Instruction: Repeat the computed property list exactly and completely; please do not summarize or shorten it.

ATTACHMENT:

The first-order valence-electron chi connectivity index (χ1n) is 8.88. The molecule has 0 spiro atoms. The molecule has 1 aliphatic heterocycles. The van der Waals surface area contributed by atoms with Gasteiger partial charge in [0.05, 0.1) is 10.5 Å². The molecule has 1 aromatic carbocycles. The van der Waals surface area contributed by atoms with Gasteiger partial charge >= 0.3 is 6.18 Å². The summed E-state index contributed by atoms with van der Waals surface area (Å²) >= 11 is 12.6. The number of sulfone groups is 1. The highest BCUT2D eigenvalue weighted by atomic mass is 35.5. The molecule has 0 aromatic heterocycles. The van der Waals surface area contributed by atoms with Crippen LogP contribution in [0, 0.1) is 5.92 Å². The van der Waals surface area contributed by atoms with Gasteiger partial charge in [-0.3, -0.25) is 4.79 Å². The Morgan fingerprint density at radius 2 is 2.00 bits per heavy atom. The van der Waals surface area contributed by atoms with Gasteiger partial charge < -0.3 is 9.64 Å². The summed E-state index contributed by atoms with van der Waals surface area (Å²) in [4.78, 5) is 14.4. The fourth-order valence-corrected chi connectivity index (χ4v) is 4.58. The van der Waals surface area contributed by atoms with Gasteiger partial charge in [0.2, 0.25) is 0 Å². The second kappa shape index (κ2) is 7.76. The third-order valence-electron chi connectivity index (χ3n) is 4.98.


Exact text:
The first-order valence-electron chi connectivity index (χ1n) is 8.88. The molecule has 0 spiro atoms. The molecule has 1 aliphatic heterocycles. The van der Waals surface area contributed by atoms with Gasteiger partial charge in [0.05, 0.1) is 10.5 Å². The molecule has 1 aromatic carbocycles. The van der Waals surface area contributed by atoms with Gasteiger partial charge >= 0.3 is 6.18 Å². The summed E-state index contributed by atoms with van der Waals surface area (Å²) >= 11 is 12.6. The number of sulfone groups is 1. The highest BCUT2D eigenvalue weighted by atomic mass is 35.5. The molecule has 0 aromatic heterocycles. The van der Waals surface area contributed by atoms with Crippen LogP contribution in [0, 0.1) is 5.92 Å². The van der Waals surface area contributed by atoms with Gasteiger partial charge in [-0.3, -0.25) is 4.79 Å². The Morgan fingerprint density at radius 2 is 2.00 bits per heavy atom. The van der Waals surface area contributed by atoms with Gasteiger partial charge < -0.3 is 9.64 Å². The summed E-state index contributed by atoms with van der Waals surface area (Å²) in [4.78, 5) is 14.4. The fourth-order valence-corrected chi connectivity index (χ4v) is 4.58. The van der Waals surface area contributed by atoms with Gasteiger partial charge in [0.2, 0.25) is 0 Å². The second kappa shape index (κ2) is 7.76. The third-order valence-electron chi connectivity index (χ3n) is 4.98.